We would like to thank all of the players and officials who have supported what has been a landmark event both for the WWST and ABSC and we look forward to visiting Australia again in the future.
The World Women’s Snooker Tour continues later this month with the Eden Women’s Masters which will be played across two days at the South West Snooker Academy on 24-25 November 2018.
Enter online now HERE.
The draw for the round robin group stage of next week’s upcoming Australian Women’s Open 2018 is now available:
To be held in Sydney on 25-28 October for the first time as part of the World Women’s Snooker Tour (WWST), the prestigious new event has attracted an impressive 24-player field boasting the world’s top two players and winners of the last 14 world titles Ng On Yee and Reanne Evans.
Having shared the opening two events of the new season in England and Belgium respectively, the pair will continue their battle for the world number one ranking on unfamiliar ground with England’s Evans looking to make it a title double this month. They will be joined by fellow top 10 players Katrina Wan and recent European Women’s Masters runner-up Nutcharut Wongharuthai, with a further six players currently ranked inside of the world’s top 50 set to compete.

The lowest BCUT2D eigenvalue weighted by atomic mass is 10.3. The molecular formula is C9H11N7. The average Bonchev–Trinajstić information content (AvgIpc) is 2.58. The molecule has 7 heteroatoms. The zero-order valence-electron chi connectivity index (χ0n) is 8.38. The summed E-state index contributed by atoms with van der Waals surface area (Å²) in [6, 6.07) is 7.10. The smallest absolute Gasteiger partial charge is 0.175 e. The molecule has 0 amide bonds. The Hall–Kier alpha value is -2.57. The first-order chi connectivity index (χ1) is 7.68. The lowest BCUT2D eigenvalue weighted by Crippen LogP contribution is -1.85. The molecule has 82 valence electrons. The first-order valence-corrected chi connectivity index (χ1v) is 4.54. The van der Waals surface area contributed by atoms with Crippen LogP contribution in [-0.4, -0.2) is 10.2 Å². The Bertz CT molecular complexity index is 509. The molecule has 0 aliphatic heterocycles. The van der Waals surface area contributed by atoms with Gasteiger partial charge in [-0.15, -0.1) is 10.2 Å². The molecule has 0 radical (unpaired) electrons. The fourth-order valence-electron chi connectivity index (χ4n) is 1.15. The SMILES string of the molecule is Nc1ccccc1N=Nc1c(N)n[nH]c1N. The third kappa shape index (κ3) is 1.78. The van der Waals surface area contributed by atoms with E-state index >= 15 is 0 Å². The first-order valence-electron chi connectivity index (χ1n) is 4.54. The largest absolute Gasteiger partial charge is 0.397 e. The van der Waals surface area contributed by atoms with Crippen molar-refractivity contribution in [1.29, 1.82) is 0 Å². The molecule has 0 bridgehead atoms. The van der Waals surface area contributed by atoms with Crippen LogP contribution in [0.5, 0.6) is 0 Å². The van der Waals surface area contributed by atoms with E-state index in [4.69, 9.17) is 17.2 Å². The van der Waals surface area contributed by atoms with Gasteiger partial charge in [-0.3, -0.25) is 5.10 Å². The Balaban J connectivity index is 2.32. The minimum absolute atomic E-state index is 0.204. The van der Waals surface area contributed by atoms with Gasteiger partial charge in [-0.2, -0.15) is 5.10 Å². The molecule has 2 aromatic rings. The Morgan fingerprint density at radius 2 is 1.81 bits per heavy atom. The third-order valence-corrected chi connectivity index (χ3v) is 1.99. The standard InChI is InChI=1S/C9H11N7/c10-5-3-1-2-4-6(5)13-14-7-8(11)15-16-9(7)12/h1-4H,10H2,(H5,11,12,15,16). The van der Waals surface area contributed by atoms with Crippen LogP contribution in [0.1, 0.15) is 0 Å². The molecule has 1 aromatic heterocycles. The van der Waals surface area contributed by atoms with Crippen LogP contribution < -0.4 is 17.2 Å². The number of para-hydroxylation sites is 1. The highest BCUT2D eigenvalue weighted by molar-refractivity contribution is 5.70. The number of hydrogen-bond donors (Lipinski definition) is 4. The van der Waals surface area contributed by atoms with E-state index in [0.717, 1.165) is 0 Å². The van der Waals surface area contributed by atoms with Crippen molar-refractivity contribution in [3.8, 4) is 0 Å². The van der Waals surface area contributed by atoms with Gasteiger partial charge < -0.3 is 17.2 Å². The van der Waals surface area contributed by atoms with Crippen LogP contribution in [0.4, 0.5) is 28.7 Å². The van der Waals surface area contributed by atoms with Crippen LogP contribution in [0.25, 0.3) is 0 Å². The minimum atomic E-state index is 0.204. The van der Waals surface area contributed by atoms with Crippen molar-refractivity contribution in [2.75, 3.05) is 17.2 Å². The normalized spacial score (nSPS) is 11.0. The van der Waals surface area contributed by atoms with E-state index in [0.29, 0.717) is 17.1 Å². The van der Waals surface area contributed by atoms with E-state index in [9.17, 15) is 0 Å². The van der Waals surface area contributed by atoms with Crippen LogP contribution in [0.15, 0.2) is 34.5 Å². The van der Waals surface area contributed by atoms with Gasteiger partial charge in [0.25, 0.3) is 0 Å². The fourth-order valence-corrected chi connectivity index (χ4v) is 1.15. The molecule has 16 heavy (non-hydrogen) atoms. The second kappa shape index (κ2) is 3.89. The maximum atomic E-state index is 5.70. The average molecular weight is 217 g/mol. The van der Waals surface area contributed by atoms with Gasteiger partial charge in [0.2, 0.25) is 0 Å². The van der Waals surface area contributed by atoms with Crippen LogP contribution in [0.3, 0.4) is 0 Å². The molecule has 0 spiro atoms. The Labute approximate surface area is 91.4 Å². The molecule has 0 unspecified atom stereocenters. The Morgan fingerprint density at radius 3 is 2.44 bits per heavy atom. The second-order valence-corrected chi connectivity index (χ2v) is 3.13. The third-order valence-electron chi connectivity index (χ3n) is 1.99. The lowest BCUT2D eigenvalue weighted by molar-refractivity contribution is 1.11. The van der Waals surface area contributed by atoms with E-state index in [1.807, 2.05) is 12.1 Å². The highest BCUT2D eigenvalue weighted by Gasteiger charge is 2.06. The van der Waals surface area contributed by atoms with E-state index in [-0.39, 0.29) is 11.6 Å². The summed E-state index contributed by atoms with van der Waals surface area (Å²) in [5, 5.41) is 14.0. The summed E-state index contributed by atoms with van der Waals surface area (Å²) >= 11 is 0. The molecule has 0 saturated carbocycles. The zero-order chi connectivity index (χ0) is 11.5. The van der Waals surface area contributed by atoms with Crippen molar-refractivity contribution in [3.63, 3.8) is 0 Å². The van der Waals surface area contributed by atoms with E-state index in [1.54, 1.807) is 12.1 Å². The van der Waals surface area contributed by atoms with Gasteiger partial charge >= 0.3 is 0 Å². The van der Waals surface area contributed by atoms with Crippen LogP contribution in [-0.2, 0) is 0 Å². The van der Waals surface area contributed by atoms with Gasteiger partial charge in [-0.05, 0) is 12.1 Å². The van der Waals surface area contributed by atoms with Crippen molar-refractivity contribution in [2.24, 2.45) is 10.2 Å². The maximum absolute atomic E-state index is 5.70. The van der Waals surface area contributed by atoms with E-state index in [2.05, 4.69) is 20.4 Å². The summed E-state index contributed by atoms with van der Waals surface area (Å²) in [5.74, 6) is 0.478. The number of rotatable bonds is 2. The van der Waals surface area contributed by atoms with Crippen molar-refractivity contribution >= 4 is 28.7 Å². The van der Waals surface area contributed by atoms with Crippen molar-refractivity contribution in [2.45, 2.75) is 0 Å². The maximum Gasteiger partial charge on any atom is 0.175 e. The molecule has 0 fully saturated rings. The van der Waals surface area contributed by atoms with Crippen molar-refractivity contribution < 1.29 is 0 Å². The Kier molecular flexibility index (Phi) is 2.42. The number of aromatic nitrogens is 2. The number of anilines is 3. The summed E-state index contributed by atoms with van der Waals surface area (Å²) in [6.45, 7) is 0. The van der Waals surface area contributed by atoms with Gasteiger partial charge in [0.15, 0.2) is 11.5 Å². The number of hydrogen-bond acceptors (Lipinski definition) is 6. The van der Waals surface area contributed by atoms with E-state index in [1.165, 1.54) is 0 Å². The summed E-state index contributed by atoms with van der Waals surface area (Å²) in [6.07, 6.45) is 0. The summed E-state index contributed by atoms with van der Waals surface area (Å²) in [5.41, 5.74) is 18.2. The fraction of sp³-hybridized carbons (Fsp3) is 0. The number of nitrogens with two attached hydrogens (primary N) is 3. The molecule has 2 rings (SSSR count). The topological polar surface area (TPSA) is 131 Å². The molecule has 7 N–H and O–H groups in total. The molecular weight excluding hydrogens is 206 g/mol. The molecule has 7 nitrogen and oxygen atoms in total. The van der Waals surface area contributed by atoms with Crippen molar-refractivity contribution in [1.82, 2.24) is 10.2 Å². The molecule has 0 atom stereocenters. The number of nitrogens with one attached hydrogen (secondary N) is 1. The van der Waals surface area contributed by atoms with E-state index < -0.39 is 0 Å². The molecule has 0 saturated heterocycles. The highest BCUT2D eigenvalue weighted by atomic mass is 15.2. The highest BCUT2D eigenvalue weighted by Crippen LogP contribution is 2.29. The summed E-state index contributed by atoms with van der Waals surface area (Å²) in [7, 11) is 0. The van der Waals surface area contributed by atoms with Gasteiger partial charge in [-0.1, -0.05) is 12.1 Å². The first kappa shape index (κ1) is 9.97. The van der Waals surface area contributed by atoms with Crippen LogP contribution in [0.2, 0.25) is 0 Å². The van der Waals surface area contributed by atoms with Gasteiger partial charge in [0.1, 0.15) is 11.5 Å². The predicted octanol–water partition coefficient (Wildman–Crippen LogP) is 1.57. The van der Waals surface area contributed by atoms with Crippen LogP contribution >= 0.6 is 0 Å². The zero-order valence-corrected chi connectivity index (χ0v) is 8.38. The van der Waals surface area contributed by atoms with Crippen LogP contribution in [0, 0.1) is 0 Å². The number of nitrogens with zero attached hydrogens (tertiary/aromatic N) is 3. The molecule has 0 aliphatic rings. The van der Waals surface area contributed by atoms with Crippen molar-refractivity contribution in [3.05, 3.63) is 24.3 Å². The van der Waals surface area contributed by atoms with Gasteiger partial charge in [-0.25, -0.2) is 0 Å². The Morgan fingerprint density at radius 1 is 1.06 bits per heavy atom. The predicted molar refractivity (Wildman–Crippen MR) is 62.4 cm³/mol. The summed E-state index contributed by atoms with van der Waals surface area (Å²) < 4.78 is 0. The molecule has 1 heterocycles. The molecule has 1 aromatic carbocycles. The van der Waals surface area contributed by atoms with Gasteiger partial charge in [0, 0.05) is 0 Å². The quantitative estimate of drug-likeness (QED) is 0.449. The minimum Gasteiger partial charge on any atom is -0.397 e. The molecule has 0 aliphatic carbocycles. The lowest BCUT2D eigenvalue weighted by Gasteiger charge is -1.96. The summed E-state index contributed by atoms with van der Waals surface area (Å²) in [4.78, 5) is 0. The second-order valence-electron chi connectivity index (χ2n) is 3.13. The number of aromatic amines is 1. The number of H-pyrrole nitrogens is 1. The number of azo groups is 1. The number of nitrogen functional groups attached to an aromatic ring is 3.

Significantly, the tournament has also attracted several of Australia’s best women players, including reigning national women’s snooker champion Jessica Woods and Kathy Howden, the latter a quarter-finalist at the World Women’s Snooker Championship as recently as 2016.
The landmark event will take place at the Mt Pritchard District and Community Club, known as “Mounties” in Sydney, Australia from 25-28 October 2018 and is the third ranking event of the 2018/19 season. The tournament has been jointly organised with the Australian Billiards and Snooker Council (ABSC), a full member body of the World Snooker Federation.